In a follow-up email, Severino noted that some medical providers feared they would be coerced into providing abortion or sterilization services under the Obama-era rule. “A federal court enjoined the ‘termination of pregnancy’ provision because it risked forcing people to perform, refer for, or cover abortions, contrary to law,” he wrote. The new, “proposed rule conforms to the court’s judgment as well as statutes protecting against forced participation in abortions.”
It was only a matter of time, in other words, before HHS initiated a rollback of this part of the Obama-era rule on Section 1557. The department officially began the notice-and-comment process on Friday, which gives the public a chance to weigh in. (The rule change would also make minor changes to provisions on language-translation services, based on the argument that the Obama administration wildly underestimated the costs of its new translation requirements.)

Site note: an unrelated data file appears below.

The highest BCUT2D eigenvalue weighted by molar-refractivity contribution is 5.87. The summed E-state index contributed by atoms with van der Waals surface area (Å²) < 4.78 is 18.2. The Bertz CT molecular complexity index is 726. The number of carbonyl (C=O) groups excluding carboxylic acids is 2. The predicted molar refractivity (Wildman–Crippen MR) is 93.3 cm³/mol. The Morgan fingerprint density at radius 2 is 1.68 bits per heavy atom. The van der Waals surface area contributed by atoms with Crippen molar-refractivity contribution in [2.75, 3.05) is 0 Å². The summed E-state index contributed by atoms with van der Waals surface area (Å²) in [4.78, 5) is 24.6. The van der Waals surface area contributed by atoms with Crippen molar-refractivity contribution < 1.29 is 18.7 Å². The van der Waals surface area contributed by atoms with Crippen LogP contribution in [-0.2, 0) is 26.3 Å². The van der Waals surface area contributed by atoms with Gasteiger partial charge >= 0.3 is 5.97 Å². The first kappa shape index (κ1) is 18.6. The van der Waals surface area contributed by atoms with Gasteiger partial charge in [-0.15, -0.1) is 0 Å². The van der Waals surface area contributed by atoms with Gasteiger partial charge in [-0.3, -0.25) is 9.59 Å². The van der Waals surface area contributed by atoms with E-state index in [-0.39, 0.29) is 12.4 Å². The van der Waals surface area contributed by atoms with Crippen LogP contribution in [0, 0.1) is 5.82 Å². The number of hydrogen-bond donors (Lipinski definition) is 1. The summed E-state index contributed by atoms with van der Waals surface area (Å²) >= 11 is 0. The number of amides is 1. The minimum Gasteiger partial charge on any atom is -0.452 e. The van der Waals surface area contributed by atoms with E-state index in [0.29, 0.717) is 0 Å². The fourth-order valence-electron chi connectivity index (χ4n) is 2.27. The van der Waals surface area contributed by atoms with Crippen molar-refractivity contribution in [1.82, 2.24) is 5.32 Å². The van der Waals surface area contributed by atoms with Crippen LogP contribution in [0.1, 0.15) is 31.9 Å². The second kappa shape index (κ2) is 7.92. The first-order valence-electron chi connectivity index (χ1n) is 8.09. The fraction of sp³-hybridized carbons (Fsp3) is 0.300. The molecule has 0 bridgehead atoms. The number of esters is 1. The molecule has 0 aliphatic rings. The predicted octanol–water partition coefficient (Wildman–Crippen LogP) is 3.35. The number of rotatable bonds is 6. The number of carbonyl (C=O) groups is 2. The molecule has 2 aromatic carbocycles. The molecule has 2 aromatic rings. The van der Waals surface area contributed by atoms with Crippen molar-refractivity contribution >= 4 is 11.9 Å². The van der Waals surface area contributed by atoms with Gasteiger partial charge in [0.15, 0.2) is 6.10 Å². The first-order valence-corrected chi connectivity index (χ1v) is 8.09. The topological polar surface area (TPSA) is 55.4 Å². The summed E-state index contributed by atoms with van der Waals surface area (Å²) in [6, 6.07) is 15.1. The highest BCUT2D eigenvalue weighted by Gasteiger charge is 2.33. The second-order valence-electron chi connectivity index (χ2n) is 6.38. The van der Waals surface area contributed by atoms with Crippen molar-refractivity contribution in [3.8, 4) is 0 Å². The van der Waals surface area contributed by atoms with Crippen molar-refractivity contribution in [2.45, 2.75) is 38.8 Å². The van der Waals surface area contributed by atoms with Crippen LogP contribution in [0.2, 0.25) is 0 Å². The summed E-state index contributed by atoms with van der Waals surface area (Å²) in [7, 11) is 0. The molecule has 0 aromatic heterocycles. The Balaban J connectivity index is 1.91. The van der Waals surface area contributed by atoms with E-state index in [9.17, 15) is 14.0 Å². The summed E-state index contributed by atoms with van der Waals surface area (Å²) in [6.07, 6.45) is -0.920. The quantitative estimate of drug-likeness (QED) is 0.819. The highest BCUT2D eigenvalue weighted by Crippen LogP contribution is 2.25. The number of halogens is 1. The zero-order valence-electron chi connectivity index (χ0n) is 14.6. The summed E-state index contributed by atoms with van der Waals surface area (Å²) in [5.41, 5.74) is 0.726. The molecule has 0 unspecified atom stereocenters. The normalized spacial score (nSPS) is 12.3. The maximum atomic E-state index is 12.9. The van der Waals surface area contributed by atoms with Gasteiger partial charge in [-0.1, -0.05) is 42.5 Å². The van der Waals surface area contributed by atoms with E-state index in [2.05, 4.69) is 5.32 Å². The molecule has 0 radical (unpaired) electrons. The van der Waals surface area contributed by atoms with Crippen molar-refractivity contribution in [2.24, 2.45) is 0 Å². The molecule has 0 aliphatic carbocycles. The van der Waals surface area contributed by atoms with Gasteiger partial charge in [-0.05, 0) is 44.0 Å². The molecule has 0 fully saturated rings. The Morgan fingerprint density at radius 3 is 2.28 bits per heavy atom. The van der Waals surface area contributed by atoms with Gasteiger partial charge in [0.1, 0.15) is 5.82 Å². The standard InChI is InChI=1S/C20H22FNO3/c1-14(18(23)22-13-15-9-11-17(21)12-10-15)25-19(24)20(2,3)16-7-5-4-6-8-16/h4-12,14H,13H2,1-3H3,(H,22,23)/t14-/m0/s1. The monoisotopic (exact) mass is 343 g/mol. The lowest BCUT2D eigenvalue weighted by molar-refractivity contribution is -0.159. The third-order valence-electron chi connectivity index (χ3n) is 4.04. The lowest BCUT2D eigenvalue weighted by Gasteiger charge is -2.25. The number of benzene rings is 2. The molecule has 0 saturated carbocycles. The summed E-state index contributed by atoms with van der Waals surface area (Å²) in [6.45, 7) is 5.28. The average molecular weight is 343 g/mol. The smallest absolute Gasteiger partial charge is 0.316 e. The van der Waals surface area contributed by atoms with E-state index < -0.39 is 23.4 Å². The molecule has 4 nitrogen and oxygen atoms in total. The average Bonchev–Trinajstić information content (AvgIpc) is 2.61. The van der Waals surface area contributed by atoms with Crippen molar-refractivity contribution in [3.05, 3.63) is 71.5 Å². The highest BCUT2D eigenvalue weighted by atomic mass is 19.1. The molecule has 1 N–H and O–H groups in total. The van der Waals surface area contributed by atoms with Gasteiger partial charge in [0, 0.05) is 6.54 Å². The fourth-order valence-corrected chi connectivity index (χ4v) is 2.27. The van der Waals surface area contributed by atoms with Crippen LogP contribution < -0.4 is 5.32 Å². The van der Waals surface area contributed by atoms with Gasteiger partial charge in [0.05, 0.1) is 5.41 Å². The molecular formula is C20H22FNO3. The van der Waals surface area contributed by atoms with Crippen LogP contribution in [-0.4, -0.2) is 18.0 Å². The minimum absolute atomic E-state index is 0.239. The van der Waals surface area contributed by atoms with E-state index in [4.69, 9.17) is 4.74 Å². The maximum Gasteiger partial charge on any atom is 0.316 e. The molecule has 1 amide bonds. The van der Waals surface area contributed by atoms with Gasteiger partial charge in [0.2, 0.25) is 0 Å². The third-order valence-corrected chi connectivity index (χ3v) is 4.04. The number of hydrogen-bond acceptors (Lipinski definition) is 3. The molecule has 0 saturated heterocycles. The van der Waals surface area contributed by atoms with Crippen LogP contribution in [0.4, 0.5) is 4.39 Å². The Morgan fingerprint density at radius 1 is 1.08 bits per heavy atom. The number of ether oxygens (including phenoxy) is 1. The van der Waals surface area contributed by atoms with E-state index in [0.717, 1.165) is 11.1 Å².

LGBTQ advocacy groups see this move as an enormous step backwards for health-care civil rights. The original rule was adopted “in response to an overwhelming record of anti-transgender discrimination and barriers to health care and health coverage,” said Jocelyn Samuels, the former director of the HHS Office for Civil Rights and the current head of the Williams Institute at UCLA, in a statement. “A reversal of these protections would be contrary to the law and, if adopted, would seriously endanger the health and wellbeing of an especially vulnerable population.” The Williams Institute, a think tank on LGBTQ rights, said that this rollback would leave 1.4 million transgender adults and 150,000 transgender teens without the help of the federal government in situations of discrimination.